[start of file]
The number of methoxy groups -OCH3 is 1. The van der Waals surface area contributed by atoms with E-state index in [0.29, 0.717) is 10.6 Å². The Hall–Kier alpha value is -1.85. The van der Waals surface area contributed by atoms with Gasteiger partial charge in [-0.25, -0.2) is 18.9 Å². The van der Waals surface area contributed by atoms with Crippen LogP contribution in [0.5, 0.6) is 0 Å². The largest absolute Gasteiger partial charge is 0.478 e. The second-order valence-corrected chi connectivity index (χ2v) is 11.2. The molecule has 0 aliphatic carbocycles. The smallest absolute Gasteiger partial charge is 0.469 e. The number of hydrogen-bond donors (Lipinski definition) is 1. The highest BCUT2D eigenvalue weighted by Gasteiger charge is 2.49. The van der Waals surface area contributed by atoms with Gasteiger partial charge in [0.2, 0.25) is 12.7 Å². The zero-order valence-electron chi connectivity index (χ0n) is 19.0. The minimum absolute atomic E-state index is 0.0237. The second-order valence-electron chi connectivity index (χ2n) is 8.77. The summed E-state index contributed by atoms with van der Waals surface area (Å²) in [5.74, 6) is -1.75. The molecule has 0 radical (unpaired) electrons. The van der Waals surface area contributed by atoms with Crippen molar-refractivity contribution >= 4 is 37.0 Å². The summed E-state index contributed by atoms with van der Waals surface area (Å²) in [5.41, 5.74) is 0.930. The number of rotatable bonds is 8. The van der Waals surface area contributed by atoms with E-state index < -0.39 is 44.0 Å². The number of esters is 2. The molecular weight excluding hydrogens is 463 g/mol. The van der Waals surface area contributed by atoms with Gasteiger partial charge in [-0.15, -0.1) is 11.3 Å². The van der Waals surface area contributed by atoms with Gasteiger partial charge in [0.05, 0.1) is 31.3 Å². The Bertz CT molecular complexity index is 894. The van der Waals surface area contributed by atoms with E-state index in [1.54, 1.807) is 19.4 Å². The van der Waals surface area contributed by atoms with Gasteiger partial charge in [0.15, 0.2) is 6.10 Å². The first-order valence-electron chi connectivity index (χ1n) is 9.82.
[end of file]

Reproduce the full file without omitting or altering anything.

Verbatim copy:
The number of methoxy groups -OCH3 is 1. The van der Waals surface area contributed by atoms with E-state index in [0.29, 0.717) is 10.6 Å². The Hall–Kier alpha value is -1.85. The van der Waals surface area contributed by atoms with Gasteiger partial charge in [-0.25, -0.2) is 18.9 Å². The van der Waals surface area contributed by atoms with Crippen LogP contribution in [0.5, 0.6) is 0 Å². The largest absolute Gasteiger partial charge is 0.478 e. The second-order valence-corrected chi connectivity index (χ2v) is 11.2. The molecule has 0 aliphatic carbocycles. The smallest absolute Gasteiger partial charge is 0.469 e. The number of hydrogen-bond donors (Lipinski definition) is 1. The highest BCUT2D eigenvalue weighted by Gasteiger charge is 2.49. The van der Waals surface area contributed by atoms with Gasteiger partial charge in [0.2, 0.25) is 12.7 Å². The zero-order valence-electron chi connectivity index (χ0n) is 19.0. The minimum absolute atomic E-state index is 0.0237. The second-order valence-electron chi connectivity index (χ2n) is 8.77. The summed E-state index contributed by atoms with van der Waals surface area (Å²) in [5.74, 6) is -1.75. The molecule has 0 radical (unpaired) electrons. The van der Waals surface area contributed by atoms with Crippen molar-refractivity contribution >= 4 is 37.0 Å². The summed E-state index contributed by atoms with van der Waals surface area (Å²) in [5.41, 5.74) is 0.930. The number of rotatable bonds is 8. The van der Waals surface area contributed by atoms with E-state index < -0.39 is 44.0 Å². The number of esters is 2. The molecular weight excluding hydrogens is 463 g/mol. The van der Waals surface area contributed by atoms with Gasteiger partial charge in [-0.15, -0.1) is 11.3 Å². The van der Waals surface area contributed by atoms with Gasteiger partial charge in [0.05, 0.1) is 31.3 Å². The Bertz CT molecular complexity index is 894. The van der Waals surface area contributed by atoms with E-state index in [1.54, 1.807) is 19.4 Å². The van der Waals surface area contributed by atoms with Gasteiger partial charge in [0.15, 0.2) is 6.10 Å². The first-order valence-electron chi connectivity index (χ1n) is 9.82.